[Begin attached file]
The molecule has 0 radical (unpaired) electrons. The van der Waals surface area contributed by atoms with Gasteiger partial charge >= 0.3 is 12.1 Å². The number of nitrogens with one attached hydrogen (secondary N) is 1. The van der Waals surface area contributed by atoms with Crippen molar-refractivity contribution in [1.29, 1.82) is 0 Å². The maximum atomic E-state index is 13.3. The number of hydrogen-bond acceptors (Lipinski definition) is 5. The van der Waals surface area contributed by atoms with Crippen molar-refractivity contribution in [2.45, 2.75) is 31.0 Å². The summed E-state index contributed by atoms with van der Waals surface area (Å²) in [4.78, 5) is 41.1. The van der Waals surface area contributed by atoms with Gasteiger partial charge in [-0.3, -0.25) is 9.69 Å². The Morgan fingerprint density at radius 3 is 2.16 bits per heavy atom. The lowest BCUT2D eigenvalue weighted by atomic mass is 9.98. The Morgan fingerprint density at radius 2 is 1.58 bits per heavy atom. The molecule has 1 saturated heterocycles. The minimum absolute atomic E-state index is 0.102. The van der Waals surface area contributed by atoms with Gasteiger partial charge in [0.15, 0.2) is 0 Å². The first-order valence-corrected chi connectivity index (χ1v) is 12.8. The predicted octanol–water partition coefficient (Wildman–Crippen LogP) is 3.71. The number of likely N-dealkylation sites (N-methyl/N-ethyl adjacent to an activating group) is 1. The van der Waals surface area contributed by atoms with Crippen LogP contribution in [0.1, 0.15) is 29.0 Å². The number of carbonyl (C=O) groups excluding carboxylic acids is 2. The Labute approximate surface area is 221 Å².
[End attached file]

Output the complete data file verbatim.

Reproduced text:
The molecule has 0 radical (unpaired) electrons. The van der Waals surface area contributed by atoms with Gasteiger partial charge >= 0.3 is 12.1 Å². The number of nitrogens with one attached hydrogen (secondary N) is 1. The van der Waals surface area contributed by atoms with Crippen molar-refractivity contribution in [1.29, 1.82) is 0 Å². The maximum atomic E-state index is 13.3. The number of hydrogen-bond acceptors (Lipinski definition) is 5. The van der Waals surface area contributed by atoms with Crippen molar-refractivity contribution in [2.45, 2.75) is 31.0 Å². The summed E-state index contributed by atoms with van der Waals surface area (Å²) in [4.78, 5) is 41.1. The van der Waals surface area contributed by atoms with Gasteiger partial charge in [-0.3, -0.25) is 9.69 Å². The Morgan fingerprint density at radius 3 is 2.16 bits per heavy atom. The lowest BCUT2D eigenvalue weighted by atomic mass is 9.98. The Morgan fingerprint density at radius 2 is 1.58 bits per heavy atom. The molecule has 1 saturated heterocycles. The minimum absolute atomic E-state index is 0.102. The van der Waals surface area contributed by atoms with Gasteiger partial charge in [0.15, 0.2) is 0 Å². The first-order valence-corrected chi connectivity index (χ1v) is 12.8. The predicted octanol–water partition coefficient (Wildman–Crippen LogP) is 3.71. The number of likely N-dealkylation sites (N-methyl/N-ethyl adjacent to an activating group) is 1. The van der Waals surface area contributed by atoms with Crippen LogP contribution in [0.1, 0.15) is 29.0 Å². The number of carbonyl (C=O) groups excluding carboxylic acids is 2. The Labute approximate surface area is 221 Å².